Prehistoric medicine Evolutionary musicology

music archaeology

Prehistoric music

Alligator drum flutes Divje Babe flute gudi

Prehistoric numerals Origin of religion

Paleolithic religion Prehistoric religion Spiritual drug use

Prehistoric warfare Symbols


v t e

History of the United States


Prehistory Pre-Columbian Colonial 1776–89 1789–1849 1849–65 1865–1918 1918–45 1945–64 1964–80 1980–91 1991–2008 2008–present


American Century Cities Constitution Demographic Diplomatic Economic Education Immigration Medical Merchant Marine Military Musical Religious Slavery Southern Technological and industrial Territorial acquisitions Territorial evolution Voting rights Women This Is America, Charlie Brown

Category Portal

v t e

United States articles


By event

Timeline of U.S. history Pre-Columbian era Colonial era

Thirteen Colonies military history Continental Congress

American Revolution


American frontier Confederation Period Drafting and ratification of Constitution Federalist Era War of 1812 Territorial acquisitions Territorial evolution Mexican–American War Civil War Reconstruction Era Indian Wars Gilded Age Progressive Era African-American civil rights movement 1865–1896 / 1896–1954 / 1954–1968 Spanish–American War Imperialism World War I Roaring Twenties Great Depression World War II

home front Nazism in the United States

American Century Cold War Korean War Space Race Feminist Movement Vietnam War Post- Cold War
Cold War
(1991–2008) War on Terror

War in Afghanistan Iraq War

Recent events (2008–present)

By topic

Outline of U.S. history Demographic Discoveries Economic

debt ceiling


before 1890 1890–1945 1946–91 after 1991

Military Postal Technological and industrial



counties federal district federal enclaves Indian reservations insular zones minor outlying islands populated places states

Earthquakes Extreme points Islands Mountains

peaks ranges Appalachian Rocky

National Park Service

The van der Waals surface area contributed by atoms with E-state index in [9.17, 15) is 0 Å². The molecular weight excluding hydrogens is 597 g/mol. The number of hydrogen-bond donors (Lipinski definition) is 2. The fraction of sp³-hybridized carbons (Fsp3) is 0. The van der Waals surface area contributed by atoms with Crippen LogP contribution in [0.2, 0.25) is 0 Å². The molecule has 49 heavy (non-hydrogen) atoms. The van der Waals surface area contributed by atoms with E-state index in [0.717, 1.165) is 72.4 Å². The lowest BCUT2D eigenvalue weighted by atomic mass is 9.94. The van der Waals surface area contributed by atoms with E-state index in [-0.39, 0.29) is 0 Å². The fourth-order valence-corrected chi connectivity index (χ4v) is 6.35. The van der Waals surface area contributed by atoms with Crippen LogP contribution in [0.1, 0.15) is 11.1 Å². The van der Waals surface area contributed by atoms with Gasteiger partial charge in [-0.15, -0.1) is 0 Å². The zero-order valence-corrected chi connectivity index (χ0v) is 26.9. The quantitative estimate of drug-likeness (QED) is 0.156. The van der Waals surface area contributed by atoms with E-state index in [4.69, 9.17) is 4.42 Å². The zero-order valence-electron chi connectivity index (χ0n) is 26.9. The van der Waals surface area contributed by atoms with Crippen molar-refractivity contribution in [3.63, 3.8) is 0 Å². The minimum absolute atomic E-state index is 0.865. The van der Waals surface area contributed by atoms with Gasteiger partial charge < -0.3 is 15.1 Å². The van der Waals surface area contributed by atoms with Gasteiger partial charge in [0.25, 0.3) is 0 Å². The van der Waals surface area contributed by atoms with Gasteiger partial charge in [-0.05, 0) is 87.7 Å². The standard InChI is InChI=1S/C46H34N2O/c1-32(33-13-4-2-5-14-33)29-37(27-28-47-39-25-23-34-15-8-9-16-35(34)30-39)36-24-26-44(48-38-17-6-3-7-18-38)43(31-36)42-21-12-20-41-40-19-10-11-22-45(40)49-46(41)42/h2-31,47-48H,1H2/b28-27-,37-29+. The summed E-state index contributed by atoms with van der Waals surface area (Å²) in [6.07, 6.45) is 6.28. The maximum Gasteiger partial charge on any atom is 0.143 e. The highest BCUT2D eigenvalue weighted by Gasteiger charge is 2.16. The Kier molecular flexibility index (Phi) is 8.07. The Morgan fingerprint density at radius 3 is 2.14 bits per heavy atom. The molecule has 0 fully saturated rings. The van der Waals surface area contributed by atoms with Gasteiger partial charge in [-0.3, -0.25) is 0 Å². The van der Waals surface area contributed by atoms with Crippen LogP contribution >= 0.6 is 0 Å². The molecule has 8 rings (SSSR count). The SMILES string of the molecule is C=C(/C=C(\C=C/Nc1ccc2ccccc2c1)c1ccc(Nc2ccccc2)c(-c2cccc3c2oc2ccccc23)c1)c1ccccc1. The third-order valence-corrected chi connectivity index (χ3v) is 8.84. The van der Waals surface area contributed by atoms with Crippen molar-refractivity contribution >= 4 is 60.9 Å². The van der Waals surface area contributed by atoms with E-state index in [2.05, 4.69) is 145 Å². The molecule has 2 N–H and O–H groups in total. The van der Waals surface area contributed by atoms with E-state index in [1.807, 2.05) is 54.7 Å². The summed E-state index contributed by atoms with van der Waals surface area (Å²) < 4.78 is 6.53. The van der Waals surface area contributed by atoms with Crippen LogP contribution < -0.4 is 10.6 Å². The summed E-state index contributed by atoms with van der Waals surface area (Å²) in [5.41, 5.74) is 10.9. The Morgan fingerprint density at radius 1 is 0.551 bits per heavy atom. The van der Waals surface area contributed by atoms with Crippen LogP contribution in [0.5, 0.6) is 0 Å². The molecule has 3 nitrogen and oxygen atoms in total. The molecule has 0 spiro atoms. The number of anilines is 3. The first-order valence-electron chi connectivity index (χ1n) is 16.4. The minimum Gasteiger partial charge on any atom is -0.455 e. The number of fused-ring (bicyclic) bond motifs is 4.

National Parks


East Coast West Coast Great Plains Gulf Mid-Atlantic Midwestern New England Pacific Central Eastern Northern Northeastern Northwestern Southern Southeastern Southwestern Western


Colorado Columbia Mississippi Missouri Ohio Rio Grande Yukon

Time Water supply and sanitation




Cabinet Civil service Executive departments Executive Office Independent agencies Law enforcement President of the United States Public policy


House of Representatives

current members Speaker


current members President pro tempore Vice President


Courts of appeals District courts Supreme Court


Bill of Rights

civil liberties

Code of Federal Regulations Constitution

federalism preemption separation of powers

Federal Reporter United States
United States
Code United States
United States


Central Intelligence Agency Defense Intelligence Agency Federal Bureau of Investigation National Geospatial-Intelligence Agency National Reconnaissance Office National Security Agency Office of the Director of National Intelligence


Armed Forces

Army Marine Corps Navy Air Force Coast Guard

National Guard NOAA Corps Public Health Service Corps

51st state

political status of Puerto Rico District of Columbia statehood movement


Electoral College

Foreign relations

Foreign policy

Hawaiian sovereignty movement Ideologies

anti-Americanism exceptionalism nationalism

Local government Parties

Democratic Republican Third parties

Red states and blue states

Purple America

Scandals State government

governor state legislature state court

Uncle Sam


By sector

Agriculture Banking Communications Energy Insurance Manufacturing Mining Tourism Trade Transportation


by state

Currency Exports Federal budget Federal Reserve System Financial position Labor unions Public debt Social welfare programs Taxation Unemployment Wall Street



Americana Architecture Cinema Cuisine Dance Demography Education Family structure Fashion Flag Folklore Languages

American English Indigenous languages ASL

Black American Sign Language

HSL Plains Sign Talk Arabic Chinese French German Italian Russian Spanish

Literature Media

Journalism Internet Newspapers Radio Television

Music Names People Philosophy Public holidays Religion Sexuality Sports Theater Visual art

Social class

Affluence American Dream Educational attainment Homelessness Home-ownership Household income Income inequality Middle class Personal income Poverty Professional and working class conflict Standard of living Wealth


Ages of consent Capital punishment Crime


Criticism of government Discrimination

affirmative action antisemitism intersex rights islamophobia LGBT rights racism same-sex marriage

Drug policy Energy policy Environmental movement Gun politics Health care

abortion health insurance hunger obesity smoking

Human rights Immigration


International rankings National security

Mass surveillance Terrorism

Separation of church and state

Outline Index